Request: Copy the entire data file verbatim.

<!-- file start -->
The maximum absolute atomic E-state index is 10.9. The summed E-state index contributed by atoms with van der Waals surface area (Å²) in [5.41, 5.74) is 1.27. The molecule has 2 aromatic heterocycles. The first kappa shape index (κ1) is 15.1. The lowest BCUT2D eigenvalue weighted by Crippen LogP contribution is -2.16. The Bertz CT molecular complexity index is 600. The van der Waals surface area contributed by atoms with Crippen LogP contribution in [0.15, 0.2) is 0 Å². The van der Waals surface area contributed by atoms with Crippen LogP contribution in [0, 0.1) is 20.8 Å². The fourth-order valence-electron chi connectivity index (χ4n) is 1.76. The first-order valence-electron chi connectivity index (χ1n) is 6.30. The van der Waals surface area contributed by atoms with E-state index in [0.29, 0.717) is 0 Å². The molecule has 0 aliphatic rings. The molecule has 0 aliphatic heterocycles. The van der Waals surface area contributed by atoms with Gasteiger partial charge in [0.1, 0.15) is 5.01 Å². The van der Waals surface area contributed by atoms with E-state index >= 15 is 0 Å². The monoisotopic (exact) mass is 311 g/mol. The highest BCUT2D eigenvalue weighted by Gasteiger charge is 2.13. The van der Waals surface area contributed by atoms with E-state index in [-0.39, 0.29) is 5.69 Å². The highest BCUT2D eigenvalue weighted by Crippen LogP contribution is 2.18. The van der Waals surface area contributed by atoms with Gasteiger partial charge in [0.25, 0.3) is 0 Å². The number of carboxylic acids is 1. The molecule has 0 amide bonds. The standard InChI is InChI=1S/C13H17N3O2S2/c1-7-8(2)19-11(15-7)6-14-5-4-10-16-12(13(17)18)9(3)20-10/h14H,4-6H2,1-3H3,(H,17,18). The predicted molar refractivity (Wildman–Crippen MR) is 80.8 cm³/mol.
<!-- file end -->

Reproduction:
The maximum absolute atomic E-state index is 10.9. The summed E-state index contributed by atoms with van der Waals surface area (Å²) in [5.41, 5.74) is 1.27. The molecule has 2 aromatic heterocycles. The first kappa shape index (κ1) is 15.1. The lowest BCUT2D eigenvalue weighted by Crippen LogP contribution is -2.16. The Bertz CT molecular complexity index is 600. The van der Waals surface area contributed by atoms with Crippen LogP contribution in [0.15, 0.2) is 0 Å². The van der Waals surface area contributed by atoms with Crippen LogP contribution in [0, 0.1) is 20.8 Å². The fourth-order valence-electron chi connectivity index (χ4n) is 1.76. The first-order valence-electron chi connectivity index (χ1n) is 6.30. The van der Waals surface area contributed by atoms with E-state index in [0.29, 0.717) is 0 Å². The molecule has 0 aliphatic rings. The molecule has 0 aliphatic heterocycles. The van der Waals surface area contributed by atoms with Gasteiger partial charge in [0.1, 0.15) is 5.01 Å². The van der Waals surface area contributed by atoms with E-state index >= 15 is 0 Å². The monoisotopic (exact) mass is 311 g/mol. The highest BCUT2D eigenvalue weighted by Gasteiger charge is 2.13. The van der Waals surface area contributed by atoms with E-state index in [-0.39, 0.29) is 5.69 Å². The highest BCUT2D eigenvalue weighted by Crippen LogP contribution is 2.18. The van der Waals surface area contributed by atoms with Gasteiger partial charge in [0.25, 0.3) is 0 Å². The number of carboxylic acids is 1. The molecule has 0 amide bonds. The standard InChI is InChI=1S/C13H17N3O2S2/c1-7-8(2)19-11(15-7)6-14-5-4-10-16-12(13(17)18)9(3)20-10/h14H,4-6H2,1-3H3,(H,17,18). The predicted molar refractivity (Wildman–Crippen MR) is 80.8 cm³/mol.